Arizona Bankruptcy Attorneys’ Take on Student Loans and Filing Bankruptcy in Arizona
Nowadays, one of the most common debts that people struggle with is student loans. Unfortunately, most filers will not be able to discharge their student loans in a personal bankruptcy. There are exceptions to this rule- continue reading to learn more.
Those who are able to discharge their student loans in bankruptcy did so because they can prove it would cause them an undue hardship to repay the loans. Different courts use different standards in determining whether there would be an undue hardship. Courts may vary in whether they discharge the whole loan or only a portion of it, and which kind of schools’ debts may be discharged.
Examples of situations that could prove undue hardship are a permanent disability, being a dependent of a family member, being on public assistance, or a child with a condition that requires constant care. Meeting more than one of these conditions increases the probability that the court will find an undue hardship in your case.
The Brunner Test
This common test for the dischargeability of student loans arose out of a landmark bankruptcy case, Marie Brunner v. New York State Higher Education Services Corp. The Brunner case set a standard for undue hardship that has three requirements. The first is poverty, or that you will not be able to have a minimal standard of living if you are required to repay your educational loans. The second is persistence, or that your financial circumstances are likely to remain the same for an extended period of time, if not permanently. The third and final requirement is good faith, or that you made an honest effort to repay the loans.
The Totality of the Circumstances Test
This test is not as popular as the Brunner Test, but is still widely used in determining whether a student loan will be dischargeable in bankruptcy. The court will look at all factors relevant to the situation when deciding whether to discharge your student loans.
Vocational and Trade Schools
Graduates of vocational and trade schools have a better chance of wiping out student debt in bankruptcy. Defenses that can be used to argue your position include breach of contract, deceptive business practices, and fraud. If the court finds in your favor on any of these issues, your loans will be “moot,” meaning the court views them as invalid so they didn’t need to be discharged in the first place. This is effectively the same as discharging your student loan in your bankruptcy.
Whether you file Chapter 7 Bankruptcy or Chapter 13 Bankruptcy, you will need to file for an adversary proceeding to be able to discharge your student loans in bankruptcy. When the adversary proceeding should be filed will vary based on the jurisdiction in which your bankruptcy is filed. In a Chapter 7, the adversary proceeding may be filed immediately after the petition, but may also be brought even years after the case is completed. You should consult with a bankruptcy attorney to see what the rules for your jurisdiction are. In a Chapter 13, which lasts 3-5 years, some jurisdictions will require you to file your adversary proceeding at the beginning of the period, and some closer to the end.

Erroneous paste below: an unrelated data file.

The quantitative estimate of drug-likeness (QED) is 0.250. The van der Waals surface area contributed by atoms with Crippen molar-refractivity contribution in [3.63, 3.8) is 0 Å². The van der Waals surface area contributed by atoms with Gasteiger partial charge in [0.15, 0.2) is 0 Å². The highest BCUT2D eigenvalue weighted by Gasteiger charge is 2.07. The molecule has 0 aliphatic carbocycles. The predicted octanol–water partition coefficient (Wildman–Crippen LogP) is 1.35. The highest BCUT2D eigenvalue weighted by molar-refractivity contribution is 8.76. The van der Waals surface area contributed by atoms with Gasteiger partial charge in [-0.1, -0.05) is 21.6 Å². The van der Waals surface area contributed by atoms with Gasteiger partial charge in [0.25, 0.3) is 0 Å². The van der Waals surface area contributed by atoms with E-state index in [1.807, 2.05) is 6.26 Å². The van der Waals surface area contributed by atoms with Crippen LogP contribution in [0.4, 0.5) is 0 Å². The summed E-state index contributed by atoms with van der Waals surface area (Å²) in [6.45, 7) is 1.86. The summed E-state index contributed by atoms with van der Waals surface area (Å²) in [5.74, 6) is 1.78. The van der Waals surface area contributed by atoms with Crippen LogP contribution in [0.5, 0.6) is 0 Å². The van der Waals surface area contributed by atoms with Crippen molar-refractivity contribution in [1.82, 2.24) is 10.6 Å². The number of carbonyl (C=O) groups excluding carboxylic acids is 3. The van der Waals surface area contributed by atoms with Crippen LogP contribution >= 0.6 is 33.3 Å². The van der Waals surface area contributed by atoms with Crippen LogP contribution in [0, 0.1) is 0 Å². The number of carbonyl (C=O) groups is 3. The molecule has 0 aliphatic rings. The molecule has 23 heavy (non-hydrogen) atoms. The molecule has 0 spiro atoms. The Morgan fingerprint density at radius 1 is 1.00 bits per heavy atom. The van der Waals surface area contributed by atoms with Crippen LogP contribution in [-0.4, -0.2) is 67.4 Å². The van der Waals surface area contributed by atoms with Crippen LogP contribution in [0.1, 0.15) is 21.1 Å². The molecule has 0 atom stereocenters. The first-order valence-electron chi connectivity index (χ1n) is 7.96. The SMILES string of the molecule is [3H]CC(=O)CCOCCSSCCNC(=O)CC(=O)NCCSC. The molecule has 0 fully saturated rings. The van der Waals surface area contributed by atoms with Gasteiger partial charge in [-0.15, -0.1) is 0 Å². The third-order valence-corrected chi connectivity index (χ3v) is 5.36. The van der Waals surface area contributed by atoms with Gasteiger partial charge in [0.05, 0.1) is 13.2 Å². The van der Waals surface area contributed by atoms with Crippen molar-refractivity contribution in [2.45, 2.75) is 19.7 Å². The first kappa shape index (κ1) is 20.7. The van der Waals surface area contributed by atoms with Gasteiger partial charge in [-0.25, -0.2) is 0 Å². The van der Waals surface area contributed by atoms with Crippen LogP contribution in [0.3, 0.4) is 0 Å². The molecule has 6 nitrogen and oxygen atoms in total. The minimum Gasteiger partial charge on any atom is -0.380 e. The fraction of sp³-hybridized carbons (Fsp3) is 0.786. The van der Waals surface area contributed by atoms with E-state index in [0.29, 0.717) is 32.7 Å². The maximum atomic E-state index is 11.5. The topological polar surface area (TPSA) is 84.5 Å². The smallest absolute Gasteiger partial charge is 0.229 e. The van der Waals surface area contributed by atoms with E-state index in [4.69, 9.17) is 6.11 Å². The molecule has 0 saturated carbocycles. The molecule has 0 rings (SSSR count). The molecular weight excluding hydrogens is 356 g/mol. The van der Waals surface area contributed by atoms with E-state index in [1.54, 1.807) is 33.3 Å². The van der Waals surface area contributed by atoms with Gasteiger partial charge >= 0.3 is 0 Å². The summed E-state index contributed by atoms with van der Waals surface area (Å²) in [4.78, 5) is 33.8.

What to do if your Student Loans aren’t Dischargeable in Bankruptcy
Chapter 7 wipes the slate clean of debts like credit cards and medical bills over the course of 4-6 months. If your adversary proceeding is unsuccessful, you will still owe your loans at the end of your bankruptcy. You will need to deal with your lender, independent of the bankruptcy.
In Chapter 13, if you can’t discharge your student loan through the adversary proceeding, your student loan payments will be included in your payment plan. They may be at a lower rate than usual. The bankruptcy will last 3-5 years as long as you make your payments. The duration of the bankruptcy payment plan will depend on the income level of the filer.
Do you still have questions about your debts, and if bankruptcy will be able to help? We offer free phone consultations so you can weigh your options from the convenience and privacy of your own home. Our firm offers expert attorney representation at affordable rates. You may even qualify for your bankruptcy petition to be filed with zero money down! Call our office for more information. Contact our Arizona Zero Down Bankruptcy Lawyers for a free consultation. Our affordable AZ Debt relief Attorneys can assist you with filing Chapter 7 or Chapter 13 bankruptcy in Phoenix and surrounding communities.
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